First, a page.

In Quebec, Pandemic Hits Students From Developing Countries Harder Than Most - New Canadian Media
Photo of the Université de Montréal logo. Students from developing countries face a lot of challenges in Quebec.
For many international students from developing countries, the financial stress brought on by the pandemic is compounded by border closures, delays in immigration paperwork and feelings of isolation. Photo by Funke licensed under the Creative Commons Attribution-Share Alike 4.0 International license.

In Quebec, Pandemic Hits Students From Developing Countries Harder Than Most

In Quebec, the pandemic has reinforced systemic inequities faced by international students from the developing world. In the first part of this two-part series, Christopher Chanco explores the experiences of one student from Central Africa.

Pursuing one’s studies in pandemic times can rattle even the best and brightest students. For those from developing countries, including many from francophone Africa who have chosen to study in Quebec, it has deepened structural inequalities in access to funding and immigration permits. Living away from family and missing a supportive community can make the isolation caused by Quebec’s confinement even harder to bear.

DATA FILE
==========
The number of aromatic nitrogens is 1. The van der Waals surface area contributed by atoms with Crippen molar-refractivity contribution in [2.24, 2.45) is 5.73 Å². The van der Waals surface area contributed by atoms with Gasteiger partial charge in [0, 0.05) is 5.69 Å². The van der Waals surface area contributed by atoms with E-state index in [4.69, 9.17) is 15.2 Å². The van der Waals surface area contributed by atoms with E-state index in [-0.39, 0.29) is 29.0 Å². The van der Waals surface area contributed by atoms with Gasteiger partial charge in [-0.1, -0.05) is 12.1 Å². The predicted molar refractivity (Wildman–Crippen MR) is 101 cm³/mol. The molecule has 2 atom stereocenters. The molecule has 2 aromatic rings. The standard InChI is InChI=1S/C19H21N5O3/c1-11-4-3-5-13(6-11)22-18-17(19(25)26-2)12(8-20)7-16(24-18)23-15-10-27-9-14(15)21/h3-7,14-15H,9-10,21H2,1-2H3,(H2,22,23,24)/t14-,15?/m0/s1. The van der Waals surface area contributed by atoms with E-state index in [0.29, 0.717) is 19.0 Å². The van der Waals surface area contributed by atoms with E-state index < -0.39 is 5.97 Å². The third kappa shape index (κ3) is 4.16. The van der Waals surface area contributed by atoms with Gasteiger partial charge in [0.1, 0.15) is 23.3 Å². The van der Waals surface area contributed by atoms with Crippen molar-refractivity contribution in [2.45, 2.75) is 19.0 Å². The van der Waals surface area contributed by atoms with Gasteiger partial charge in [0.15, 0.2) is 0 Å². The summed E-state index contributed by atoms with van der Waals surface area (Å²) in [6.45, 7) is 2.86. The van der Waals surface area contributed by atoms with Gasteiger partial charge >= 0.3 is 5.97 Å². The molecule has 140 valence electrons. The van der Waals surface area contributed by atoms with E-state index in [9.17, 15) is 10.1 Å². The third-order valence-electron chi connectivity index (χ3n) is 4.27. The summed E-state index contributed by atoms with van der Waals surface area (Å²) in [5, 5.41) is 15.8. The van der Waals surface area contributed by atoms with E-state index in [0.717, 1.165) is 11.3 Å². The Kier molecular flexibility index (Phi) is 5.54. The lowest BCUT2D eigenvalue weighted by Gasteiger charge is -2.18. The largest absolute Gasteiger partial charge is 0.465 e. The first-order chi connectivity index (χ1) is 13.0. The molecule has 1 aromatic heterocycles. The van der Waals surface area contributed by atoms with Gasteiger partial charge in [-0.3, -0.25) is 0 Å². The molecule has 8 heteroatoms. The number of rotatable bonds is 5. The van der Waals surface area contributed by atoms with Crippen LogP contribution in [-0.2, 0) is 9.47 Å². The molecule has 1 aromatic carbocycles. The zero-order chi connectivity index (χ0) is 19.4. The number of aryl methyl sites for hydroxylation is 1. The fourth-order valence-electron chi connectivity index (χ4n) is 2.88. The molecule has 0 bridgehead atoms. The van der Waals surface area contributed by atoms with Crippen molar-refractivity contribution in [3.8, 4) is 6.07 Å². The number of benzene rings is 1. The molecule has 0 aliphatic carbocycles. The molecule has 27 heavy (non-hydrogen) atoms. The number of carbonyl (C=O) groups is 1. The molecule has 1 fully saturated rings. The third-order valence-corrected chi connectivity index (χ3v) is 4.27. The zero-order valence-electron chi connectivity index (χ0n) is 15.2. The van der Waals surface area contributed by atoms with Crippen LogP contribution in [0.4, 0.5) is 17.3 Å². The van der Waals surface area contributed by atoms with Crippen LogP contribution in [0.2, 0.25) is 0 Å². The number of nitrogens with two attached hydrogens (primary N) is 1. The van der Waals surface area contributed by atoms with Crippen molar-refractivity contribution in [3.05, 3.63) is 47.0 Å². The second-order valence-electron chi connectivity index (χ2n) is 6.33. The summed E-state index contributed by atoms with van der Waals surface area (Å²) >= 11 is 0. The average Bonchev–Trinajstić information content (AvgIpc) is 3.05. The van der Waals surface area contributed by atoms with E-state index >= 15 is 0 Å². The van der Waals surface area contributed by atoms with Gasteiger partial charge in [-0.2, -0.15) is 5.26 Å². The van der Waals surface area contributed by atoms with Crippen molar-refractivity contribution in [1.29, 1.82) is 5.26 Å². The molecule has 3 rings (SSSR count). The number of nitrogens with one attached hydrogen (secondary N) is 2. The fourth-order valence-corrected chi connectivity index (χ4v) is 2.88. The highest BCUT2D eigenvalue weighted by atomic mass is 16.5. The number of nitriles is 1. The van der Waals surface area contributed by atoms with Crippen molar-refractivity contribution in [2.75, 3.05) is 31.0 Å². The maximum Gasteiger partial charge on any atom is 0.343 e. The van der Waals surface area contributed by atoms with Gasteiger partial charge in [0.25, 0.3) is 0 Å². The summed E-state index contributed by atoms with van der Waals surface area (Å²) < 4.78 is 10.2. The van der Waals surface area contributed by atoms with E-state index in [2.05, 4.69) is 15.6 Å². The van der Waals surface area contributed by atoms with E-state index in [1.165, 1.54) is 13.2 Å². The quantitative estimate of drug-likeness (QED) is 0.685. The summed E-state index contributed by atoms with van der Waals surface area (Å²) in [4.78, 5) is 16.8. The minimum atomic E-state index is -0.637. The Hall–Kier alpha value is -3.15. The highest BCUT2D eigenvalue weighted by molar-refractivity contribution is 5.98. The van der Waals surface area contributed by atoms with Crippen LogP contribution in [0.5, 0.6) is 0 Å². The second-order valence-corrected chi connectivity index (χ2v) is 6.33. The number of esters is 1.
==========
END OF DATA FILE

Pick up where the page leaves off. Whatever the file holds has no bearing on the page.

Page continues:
For one student from Central Africa at one of Montreal’s major universities, “being away from one’s loved ones, living alone or with roommates one rarely interacts with, it’s been very difficult.”

She and her colleagues had initially hoped that — what with the curfews and fewer distractions — they could focus on their studies. But the absence of meaningful social interaction and the lack of access to resources on campus have resulted in a loss of motivation.

“I was lucky to already be at the stage where I could focus on completing my thesis. That isn’t the case for others.”